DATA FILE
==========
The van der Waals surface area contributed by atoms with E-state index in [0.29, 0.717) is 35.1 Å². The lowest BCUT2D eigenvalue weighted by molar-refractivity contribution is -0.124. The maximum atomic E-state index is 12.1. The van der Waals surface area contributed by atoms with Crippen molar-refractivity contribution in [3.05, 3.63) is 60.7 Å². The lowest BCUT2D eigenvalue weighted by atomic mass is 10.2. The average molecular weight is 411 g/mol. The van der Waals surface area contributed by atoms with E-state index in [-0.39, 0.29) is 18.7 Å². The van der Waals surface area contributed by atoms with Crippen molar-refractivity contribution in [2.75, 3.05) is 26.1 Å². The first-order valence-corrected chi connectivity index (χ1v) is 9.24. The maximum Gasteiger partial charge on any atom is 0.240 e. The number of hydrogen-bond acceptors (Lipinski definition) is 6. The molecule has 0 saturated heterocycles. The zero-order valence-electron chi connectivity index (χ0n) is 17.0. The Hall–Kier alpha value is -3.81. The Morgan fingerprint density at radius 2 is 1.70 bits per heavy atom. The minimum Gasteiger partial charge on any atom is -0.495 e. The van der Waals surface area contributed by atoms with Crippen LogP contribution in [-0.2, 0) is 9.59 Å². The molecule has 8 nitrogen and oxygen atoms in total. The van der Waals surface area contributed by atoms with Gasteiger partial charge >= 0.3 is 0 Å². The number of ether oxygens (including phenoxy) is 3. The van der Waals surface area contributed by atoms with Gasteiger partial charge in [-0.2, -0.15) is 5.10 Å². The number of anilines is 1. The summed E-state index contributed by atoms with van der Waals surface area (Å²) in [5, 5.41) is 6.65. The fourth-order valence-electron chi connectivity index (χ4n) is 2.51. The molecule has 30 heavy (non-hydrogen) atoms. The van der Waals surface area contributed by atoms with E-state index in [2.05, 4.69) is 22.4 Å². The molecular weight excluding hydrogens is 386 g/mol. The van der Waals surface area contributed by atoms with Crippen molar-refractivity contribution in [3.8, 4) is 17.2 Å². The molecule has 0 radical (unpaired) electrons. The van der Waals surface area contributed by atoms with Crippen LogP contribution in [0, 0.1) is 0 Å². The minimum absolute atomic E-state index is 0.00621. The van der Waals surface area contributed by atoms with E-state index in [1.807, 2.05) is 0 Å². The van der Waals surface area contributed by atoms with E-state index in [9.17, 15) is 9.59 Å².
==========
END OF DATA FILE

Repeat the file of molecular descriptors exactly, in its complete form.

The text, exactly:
The van der Waals surface area contributed by atoms with E-state index in [0.29, 0.717) is 35.1 Å². The lowest BCUT2D eigenvalue weighted by molar-refractivity contribution is -0.124. The maximum atomic E-state index is 12.1. The van der Waals surface area contributed by atoms with Crippen molar-refractivity contribution in [3.05, 3.63) is 60.7 Å². The lowest BCUT2D eigenvalue weighted by atomic mass is 10.2. The average molecular weight is 411 g/mol. The van der Waals surface area contributed by atoms with E-state index in [-0.39, 0.29) is 18.7 Å². The van der Waals surface area contributed by atoms with Crippen molar-refractivity contribution in [2.75, 3.05) is 26.1 Å². The first-order valence-corrected chi connectivity index (χ1v) is 9.24. The maximum Gasteiger partial charge on any atom is 0.240 e. The number of hydrogen-bond acceptors (Lipinski definition) is 6. The molecule has 0 saturated heterocycles. The zero-order valence-electron chi connectivity index (χ0n) is 17.0. The Hall–Kier alpha value is -3.81. The Morgan fingerprint density at radius 2 is 1.70 bits per heavy atom. The minimum Gasteiger partial charge on any atom is -0.495 e. The van der Waals surface area contributed by atoms with Crippen LogP contribution in [-0.2, 0) is 9.59 Å². The molecule has 8 nitrogen and oxygen atoms in total. The van der Waals surface area contributed by atoms with Gasteiger partial charge >= 0.3 is 0 Å². The number of ether oxygens (including phenoxy) is 3. The van der Waals surface area contributed by atoms with Gasteiger partial charge in [-0.2, -0.15) is 5.10 Å². The number of anilines is 1. The summed E-state index contributed by atoms with van der Waals surface area (Å²) in [5, 5.41) is 6.65. The fourth-order valence-electron chi connectivity index (χ4n) is 2.51. The molecule has 30 heavy (non-hydrogen) atoms. The van der Waals surface area contributed by atoms with E-state index in [2.05, 4.69) is 22.4 Å². The molecular weight excluding hydrogens is 386 g/mol. The van der Waals surface area contributed by atoms with Crippen molar-refractivity contribution in [3.8, 4) is 17.2 Å². The molecule has 0 radical (unpaired) electrons. The van der Waals surface area contributed by atoms with Crippen LogP contribution in [0, 0.1) is 0 Å². The minimum absolute atomic E-state index is 0.00621. The van der Waals surface area contributed by atoms with E-state index in [1.807, 2.05) is 0 Å². The van der Waals surface area contributed by atoms with E-state index in [9.17, 15) is 9.59 Å².